google576822b194e90422.html

Moving Out? Here are 4 Steps to Take to Get Your Tenancy Deposit Back

 

Collaborative Post

If you’re renting your flat from someone and you’re planning on moving out soon, there are a lot of things to consider to make your move go as smoothly as possible. From packing to hiring a van or truck, you’ve probably already got your hands full with moving prep.

One thing you don’t want to forget about is your tenancy deposit. Once you move out, you’re entitled to a return of your tenancy deposit, as long as the conditions of your lease have been met.

While you might not be able to move out just yet given the lockdown order being placed in the UK due to the coronavirus, there’s nothing stopping you from pre-planning. Here is a guide to ensure that you receive your tenancy deposit back in full when you are finally able to move out.

Make Sure Your Rent is Paid in Full

If you have any outstanding rent owed at the time of your move, your landlord can deduct that amount from your tenancy deposit. To ensure you get your full deposit back, make sure your rent is all paid up before you leave.

Leave the Property in Good Condition

When you first moved in, it’s more than likely that your landlord conducted a property inspection and put together a move-in and move-out checklist. You should be leaving the property in the same condition (or better) as when you moved in, as per that checklist.

First things first though: make sure you deep clean the entire property. Your landlord cleaned the place for you before you moved in, so you now need to clean it for them before you leave. You can tackle this job yourself or if you want to ensure it’s done thoroughly, you can wait for the lockdown measures to be lifted so that you can hire a professional cleaning company to do it for you.

Once everything is clean, do a walk-through and inspect for damages that you may have caused. Fix holes and dings in the wall, remove scuff marks and do your best to buff out scratches from the floors, and replace anything that you may have broken. Or, hire a professional to get it fixed for you. Anything that isn’t as it was when you moved in could cost you in the form of a tenancy deposit deduction.

Attend Your Move-Out Inspection

Your landlord may want to have a move-out inspection with you present so you both can sign off on the move-out checklist afterward. Don’t skip this inspection, if possible. You and your landlord can walk through the property together so you can make sure everything is in good order.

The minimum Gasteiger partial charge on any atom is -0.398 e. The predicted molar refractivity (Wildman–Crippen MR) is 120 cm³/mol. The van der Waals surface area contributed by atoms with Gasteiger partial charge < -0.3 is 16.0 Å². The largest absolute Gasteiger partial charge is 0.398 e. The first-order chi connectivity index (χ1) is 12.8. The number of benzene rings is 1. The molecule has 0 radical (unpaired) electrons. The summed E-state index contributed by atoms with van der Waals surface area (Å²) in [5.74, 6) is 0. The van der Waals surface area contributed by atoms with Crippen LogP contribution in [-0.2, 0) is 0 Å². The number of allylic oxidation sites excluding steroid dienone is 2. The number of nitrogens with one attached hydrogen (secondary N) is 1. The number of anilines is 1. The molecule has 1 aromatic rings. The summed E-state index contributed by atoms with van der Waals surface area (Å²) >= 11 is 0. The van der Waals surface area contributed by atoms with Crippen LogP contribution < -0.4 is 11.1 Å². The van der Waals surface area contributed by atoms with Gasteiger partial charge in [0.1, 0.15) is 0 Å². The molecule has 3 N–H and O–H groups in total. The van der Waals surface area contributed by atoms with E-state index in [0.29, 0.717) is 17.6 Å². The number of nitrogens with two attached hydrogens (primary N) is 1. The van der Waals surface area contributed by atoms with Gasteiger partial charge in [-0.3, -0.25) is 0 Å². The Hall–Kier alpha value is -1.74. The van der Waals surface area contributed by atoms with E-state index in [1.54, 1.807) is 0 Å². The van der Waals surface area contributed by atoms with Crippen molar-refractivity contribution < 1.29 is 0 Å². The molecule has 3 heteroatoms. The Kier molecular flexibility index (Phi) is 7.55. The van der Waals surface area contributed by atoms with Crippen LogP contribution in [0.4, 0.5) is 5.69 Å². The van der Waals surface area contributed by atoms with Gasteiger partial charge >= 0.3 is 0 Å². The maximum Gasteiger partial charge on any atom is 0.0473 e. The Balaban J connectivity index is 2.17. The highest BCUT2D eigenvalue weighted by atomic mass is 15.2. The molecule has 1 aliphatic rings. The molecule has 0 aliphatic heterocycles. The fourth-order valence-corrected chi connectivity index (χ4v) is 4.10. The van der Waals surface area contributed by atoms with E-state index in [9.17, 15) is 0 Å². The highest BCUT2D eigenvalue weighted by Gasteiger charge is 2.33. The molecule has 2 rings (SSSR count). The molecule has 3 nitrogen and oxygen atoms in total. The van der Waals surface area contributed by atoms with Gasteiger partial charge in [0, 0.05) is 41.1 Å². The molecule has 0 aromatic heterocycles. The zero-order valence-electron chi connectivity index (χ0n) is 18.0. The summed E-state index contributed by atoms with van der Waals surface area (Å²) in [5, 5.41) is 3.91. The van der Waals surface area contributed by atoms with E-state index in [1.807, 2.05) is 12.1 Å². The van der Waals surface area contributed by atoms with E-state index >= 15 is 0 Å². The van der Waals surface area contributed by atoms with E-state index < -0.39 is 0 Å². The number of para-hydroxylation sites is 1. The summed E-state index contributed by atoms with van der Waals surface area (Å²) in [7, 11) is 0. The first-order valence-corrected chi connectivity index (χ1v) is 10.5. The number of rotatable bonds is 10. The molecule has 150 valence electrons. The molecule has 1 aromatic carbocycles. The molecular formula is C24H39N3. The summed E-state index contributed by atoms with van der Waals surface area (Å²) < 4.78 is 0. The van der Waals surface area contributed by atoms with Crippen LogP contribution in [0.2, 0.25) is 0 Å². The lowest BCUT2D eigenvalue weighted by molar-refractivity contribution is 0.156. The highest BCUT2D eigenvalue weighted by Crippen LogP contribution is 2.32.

However, the landlord doesn’t have to carry out a move-out inspection. Whether this is down to personal opinion, where they live, or simply down to the coronavirus situation, there are other options available. Instead, you can take pictures of everything on your move-out checklist and send it to them so you have evidence of how you left the property, in case there’s a disagreement between your landlord and yourself.

Be Aware of What They Can Deduct

Your landlord is allowed to deduct funds from your tenancy deposit if you owe rent, if the property is damaged in any way, or if you’ve broken any items from the inventory, like dishware, for example.

However, your landlord is not allowed to deduct anything from your deposit for the following reasons:

l Fixing damage caused by a repair they didn’t make and that you told them about previously (for example, if you told them about a water leak and they didn’t act and there is now water damage on the walls or floor).

l Re-decorating an entire room for only a few small markings that appeared while you lived at the property.

l Replacing a worn-out carpet with a brand new one if it’s worn from regular wear and tear.

l Replacing appliances with brand new ones for any reasonable wear and tear.

If your landlord does deduct anything from your deposit, always ask what it was for and get it in writing if possible. That way, if you disagree, you can request a quote for the work being done, or take further action against them by making an ADR (alternative dispute resolution) claim through your tenancy deposit scheme.

Knowing all this in advance will allow you to prepare your property during the lockdown and be ready for when the measures are lifted to move out and receive your tenancy deposit back.

Follow:
Share:

Leave a Reply

Your email address will not be published.